recommended connecting STC T12's  DC- to manes earth ground & manes neutral while not using the STC T12's earth ground at all.

    The lion kingdom has an isolated DC- which can't be used for grounding the tips.  

    He documented the menu system, but it doesn't allow changing the PID gains.

    Newer irons are always emerging, with choked up handles & maybe fixed temperature sensing, but the trend is for guys to keep buying upgrades for these low cost JBC replacements until they've spent as much as a JBC.

    The op-amp gain & op-amp offset were signs of a voltage to read the temperature off of.

    The STC T-12 has also been used on 12V battery power.  It's extremely slow on 12V & can't heat much mass, but still suffers from the instability.  There's also the problem of grounding it on battery power.  You'd need a bodged ground wire.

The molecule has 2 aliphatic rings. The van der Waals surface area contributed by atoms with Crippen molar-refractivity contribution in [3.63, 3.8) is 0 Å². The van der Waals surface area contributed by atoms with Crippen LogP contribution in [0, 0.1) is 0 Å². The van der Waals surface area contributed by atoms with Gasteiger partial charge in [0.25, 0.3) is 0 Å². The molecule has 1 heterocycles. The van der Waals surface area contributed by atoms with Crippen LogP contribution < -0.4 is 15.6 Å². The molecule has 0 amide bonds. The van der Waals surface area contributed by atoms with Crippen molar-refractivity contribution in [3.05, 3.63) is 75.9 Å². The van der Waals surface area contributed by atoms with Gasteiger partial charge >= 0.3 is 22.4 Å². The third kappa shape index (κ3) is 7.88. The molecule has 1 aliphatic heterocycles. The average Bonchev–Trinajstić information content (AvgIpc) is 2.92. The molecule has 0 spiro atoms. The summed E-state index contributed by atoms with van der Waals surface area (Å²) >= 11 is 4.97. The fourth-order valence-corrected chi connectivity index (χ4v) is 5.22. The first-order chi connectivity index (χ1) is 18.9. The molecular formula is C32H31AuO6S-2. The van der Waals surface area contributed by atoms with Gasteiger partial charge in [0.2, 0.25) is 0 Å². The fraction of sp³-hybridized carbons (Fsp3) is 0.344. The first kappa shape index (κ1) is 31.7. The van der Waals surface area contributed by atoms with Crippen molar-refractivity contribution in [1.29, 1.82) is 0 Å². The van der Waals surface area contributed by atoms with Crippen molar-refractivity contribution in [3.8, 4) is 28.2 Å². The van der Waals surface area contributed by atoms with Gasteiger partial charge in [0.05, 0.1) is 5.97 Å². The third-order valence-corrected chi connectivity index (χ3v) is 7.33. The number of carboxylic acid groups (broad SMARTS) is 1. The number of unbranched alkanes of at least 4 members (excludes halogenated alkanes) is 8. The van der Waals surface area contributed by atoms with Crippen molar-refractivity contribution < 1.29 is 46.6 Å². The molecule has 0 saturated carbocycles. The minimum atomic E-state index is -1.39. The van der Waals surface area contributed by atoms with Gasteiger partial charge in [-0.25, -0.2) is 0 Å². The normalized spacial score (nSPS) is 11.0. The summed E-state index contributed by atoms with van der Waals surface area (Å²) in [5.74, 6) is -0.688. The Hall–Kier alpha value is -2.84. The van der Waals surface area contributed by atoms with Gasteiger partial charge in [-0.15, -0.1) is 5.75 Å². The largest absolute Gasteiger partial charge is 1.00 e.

Given the fact that current is leaking from DC+ to earth ground from capacitance in the tip, lions want all the current from DC+ going down DC- instead of earth ground, & DC- is isolated from manes neutral, the best solution is just shorting earth ground, DC-, & the tip.  DC- won't be isolated anymore, but that's physics, marriage, & taxes.

    With that solution, they did 450C with no glitching, no extra capacitors, & no special cables.  Most power supplies are floating, so grounding DC- might be the most...

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  • Rudung rework

    lion mclionhead11/16/2019 at 23:38 0 comments

    After living with only a single Rudung for a while, the decision was made to replace the other one with a front power switch.  The rear power switch got to be a pain in the mane.  It also arced.  The front switch has the same Chinese quality, but has a rubber covering up the pixies.